The second debate between Hillary Clinton and Donald Trump was “a new low in American politics” that did not get Trump closer to the presidency, says Vanderbilt pundit John Geer.
“I think we saw a very desperate candidate act in some desperate ways,” said Geer, the Gertrude Conaway Vanderbilt Professor of Political Science. “We’ve never had a candidate say to the other candidate that if I become president, I’m going to try and put you in jail.”
The rhetoric shored up Trump with his hardcore base of voters, but in order to have a chance to win the election, he needs to grow that base from about 35 percent of voters up to 45 percent, at the minimum.
“I do think he locked down certain key parts of his base,” Geer said. “That is important to keep his campaign afloat, but it kind of guarantees a loss.”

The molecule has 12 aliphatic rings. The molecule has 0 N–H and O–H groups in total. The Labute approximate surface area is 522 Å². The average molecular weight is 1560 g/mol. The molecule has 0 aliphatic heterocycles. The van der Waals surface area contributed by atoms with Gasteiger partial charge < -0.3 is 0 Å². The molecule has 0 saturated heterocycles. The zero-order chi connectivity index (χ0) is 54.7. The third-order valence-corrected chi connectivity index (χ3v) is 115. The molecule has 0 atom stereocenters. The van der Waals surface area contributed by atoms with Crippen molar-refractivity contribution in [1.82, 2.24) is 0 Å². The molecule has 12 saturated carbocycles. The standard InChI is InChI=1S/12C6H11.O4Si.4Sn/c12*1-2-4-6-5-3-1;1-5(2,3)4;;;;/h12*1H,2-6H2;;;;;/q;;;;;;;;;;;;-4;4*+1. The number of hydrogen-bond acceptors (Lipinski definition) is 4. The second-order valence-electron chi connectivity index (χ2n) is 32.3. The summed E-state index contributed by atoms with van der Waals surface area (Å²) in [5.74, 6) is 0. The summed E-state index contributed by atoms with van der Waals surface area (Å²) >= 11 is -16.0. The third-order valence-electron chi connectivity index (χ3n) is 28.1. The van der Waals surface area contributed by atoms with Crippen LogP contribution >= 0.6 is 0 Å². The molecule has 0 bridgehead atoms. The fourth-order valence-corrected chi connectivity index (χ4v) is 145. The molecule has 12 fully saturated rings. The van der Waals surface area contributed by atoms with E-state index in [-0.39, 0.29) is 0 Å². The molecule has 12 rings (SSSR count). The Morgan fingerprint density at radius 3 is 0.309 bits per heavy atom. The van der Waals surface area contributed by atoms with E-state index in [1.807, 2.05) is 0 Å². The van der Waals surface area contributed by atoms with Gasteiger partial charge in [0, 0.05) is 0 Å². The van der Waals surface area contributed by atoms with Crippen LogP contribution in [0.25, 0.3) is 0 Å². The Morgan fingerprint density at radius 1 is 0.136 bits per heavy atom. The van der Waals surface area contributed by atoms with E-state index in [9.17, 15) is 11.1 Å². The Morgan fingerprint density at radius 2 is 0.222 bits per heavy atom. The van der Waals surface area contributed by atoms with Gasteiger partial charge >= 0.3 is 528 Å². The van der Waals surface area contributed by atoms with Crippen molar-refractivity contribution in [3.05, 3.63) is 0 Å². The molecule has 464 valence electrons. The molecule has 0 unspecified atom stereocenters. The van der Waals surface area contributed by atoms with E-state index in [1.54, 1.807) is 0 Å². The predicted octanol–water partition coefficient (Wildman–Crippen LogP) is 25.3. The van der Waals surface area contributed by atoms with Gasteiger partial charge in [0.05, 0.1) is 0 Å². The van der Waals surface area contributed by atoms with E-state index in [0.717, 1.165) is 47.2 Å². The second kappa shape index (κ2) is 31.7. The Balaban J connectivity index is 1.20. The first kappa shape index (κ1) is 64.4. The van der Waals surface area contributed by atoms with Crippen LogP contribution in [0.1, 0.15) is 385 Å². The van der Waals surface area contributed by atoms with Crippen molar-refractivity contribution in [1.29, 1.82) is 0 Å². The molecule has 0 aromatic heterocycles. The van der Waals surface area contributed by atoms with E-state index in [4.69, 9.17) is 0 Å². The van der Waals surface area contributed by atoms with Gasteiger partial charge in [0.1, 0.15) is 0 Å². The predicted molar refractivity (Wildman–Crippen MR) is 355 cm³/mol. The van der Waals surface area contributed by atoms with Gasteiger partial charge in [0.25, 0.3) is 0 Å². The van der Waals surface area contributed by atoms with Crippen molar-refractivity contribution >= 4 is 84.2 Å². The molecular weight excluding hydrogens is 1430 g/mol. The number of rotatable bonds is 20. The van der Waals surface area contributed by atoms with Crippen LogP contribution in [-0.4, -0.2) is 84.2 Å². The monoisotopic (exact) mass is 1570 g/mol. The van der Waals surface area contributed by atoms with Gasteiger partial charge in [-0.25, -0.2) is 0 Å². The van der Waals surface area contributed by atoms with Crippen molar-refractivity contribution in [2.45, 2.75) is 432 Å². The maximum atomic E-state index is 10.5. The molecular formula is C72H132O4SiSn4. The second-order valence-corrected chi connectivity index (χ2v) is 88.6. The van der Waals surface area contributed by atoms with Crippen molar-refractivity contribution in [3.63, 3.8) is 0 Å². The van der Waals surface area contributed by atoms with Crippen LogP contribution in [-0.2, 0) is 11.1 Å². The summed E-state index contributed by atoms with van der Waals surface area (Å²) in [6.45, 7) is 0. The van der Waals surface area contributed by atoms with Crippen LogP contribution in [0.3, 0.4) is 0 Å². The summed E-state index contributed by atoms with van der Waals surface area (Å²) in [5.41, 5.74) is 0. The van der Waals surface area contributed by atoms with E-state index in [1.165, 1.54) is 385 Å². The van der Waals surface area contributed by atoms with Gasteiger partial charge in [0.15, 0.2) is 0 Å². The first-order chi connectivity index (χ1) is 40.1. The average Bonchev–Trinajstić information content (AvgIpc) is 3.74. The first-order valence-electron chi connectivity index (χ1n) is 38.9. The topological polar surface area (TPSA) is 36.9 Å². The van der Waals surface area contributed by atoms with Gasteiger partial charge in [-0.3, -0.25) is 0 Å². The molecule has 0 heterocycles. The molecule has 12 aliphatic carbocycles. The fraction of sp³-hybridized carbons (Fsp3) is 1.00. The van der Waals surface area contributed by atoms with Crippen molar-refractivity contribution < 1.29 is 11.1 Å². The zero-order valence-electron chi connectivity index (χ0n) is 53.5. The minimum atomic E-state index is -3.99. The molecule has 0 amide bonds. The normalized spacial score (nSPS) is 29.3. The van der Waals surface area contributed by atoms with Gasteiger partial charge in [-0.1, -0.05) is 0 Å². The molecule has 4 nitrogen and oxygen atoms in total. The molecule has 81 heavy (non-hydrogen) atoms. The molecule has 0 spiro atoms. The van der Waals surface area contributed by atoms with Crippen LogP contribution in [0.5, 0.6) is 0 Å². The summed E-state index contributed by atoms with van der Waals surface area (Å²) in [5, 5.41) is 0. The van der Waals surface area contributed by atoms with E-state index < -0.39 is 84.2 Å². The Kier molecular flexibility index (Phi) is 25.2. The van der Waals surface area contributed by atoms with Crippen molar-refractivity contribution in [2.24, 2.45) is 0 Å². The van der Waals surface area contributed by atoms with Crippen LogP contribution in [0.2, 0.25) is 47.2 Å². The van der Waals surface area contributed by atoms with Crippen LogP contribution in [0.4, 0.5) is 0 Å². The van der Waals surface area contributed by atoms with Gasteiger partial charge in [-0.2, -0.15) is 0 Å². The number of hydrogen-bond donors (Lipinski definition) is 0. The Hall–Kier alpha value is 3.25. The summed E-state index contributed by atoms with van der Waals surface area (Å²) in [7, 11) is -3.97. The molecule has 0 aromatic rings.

Clinton was “not at her best” during the debate, Geer said.
“But if you look at it from a strategic point of view, she probably did OK,” he said. “She made no major errors.”
Geer said there was no precedent for what unfolded Oct. 9 in St. Louis.
“It was a theatre of the bizarre, the whole thing,” he said. “I’m sure there were some nasty debates in the 1800s, but at the presidential level since modern debates started with the Nixon-Kenney debates, there’s been nothing like it.”
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